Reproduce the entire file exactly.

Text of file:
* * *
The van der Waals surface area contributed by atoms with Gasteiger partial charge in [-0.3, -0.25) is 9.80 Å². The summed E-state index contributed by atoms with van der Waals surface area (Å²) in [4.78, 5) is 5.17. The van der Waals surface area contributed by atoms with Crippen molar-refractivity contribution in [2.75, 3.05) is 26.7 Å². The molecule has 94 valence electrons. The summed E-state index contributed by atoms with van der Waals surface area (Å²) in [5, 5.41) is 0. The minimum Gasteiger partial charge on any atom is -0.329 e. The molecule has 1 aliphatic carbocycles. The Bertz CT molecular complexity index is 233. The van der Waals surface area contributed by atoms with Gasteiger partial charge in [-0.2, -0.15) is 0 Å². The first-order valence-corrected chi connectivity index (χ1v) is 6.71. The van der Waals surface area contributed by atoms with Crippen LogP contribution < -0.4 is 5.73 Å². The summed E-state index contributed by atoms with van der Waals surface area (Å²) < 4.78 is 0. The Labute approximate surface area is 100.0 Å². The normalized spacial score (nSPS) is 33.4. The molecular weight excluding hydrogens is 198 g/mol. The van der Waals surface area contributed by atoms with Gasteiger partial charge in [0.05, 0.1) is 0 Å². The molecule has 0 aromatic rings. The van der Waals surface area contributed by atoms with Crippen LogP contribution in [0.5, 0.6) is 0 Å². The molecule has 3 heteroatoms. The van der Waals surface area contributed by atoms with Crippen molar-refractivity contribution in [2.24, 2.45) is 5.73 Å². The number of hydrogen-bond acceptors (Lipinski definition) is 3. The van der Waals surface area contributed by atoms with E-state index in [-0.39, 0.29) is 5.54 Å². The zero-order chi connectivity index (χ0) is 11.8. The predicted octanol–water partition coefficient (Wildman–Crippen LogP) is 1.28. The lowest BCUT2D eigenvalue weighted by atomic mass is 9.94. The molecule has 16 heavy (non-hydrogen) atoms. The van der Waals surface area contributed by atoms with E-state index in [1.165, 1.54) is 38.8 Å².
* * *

The van der Waals surface area contributed by atoms with Gasteiger partial charge in [-0.3, -0.25) is 9.80 Å². The summed E-state index contributed by atoms with van der Waals surface area (Å²) in [4.78, 5) is 5.17. The van der Waals surface area contributed by atoms with Crippen molar-refractivity contribution in [2.75, 3.05) is 26.7 Å². The molecule has 94 valence electrons. The summed E-state index contributed by atoms with van der Waals surface area (Å²) in [5, 5.41) is 0. The minimum Gasteiger partial charge on any atom is -0.329 e. The molecule has 1 aliphatic carbocycles. The Bertz CT molecular complexity index is 233. The van der Waals surface area contributed by atoms with Gasteiger partial charge in [-0.2, -0.15) is 0 Å². The first-order valence-corrected chi connectivity index (χ1v) is 6.71. The van der Waals surface area contributed by atoms with Crippen LogP contribution < -0.4 is 5.73 Å². The summed E-state index contributed by atoms with van der Waals surface area (Å²) < 4.78 is 0. The Labute approximate surface area is 100.0 Å². The normalized spacial score (nSPS) is 33.4. The molecular weight excluding hydrogens is 198 g/mol. The van der Waals surface area contributed by atoms with Gasteiger partial charge in [0.05, 0.1) is 0 Å². The molecule has 0 aromatic rings. The van der Waals surface area contributed by atoms with Crippen LogP contribution in [0.5, 0.6) is 0 Å². The molecule has 3 heteroatoms. The van der Waals surface area contributed by atoms with Crippen molar-refractivity contribution in [2.24, 2.45) is 5.73 Å². The number of hydrogen-bond acceptors (Lipinski definition) is 3. The van der Waals surface area contributed by atoms with E-state index in [-0.39, 0.29) is 5.54 Å². The zero-order chi connectivity index (χ0) is 11.8. The predicted octanol–water partition coefficient (Wildman–Crippen LogP) is 1.28. The lowest BCUT2D eigenvalue weighted by atomic mass is 9.94. The molecule has 16 heavy (non-hydrogen) atoms. The van der Waals surface area contributed by atoms with E-state index in [1.165, 1.54) is 38.8 Å².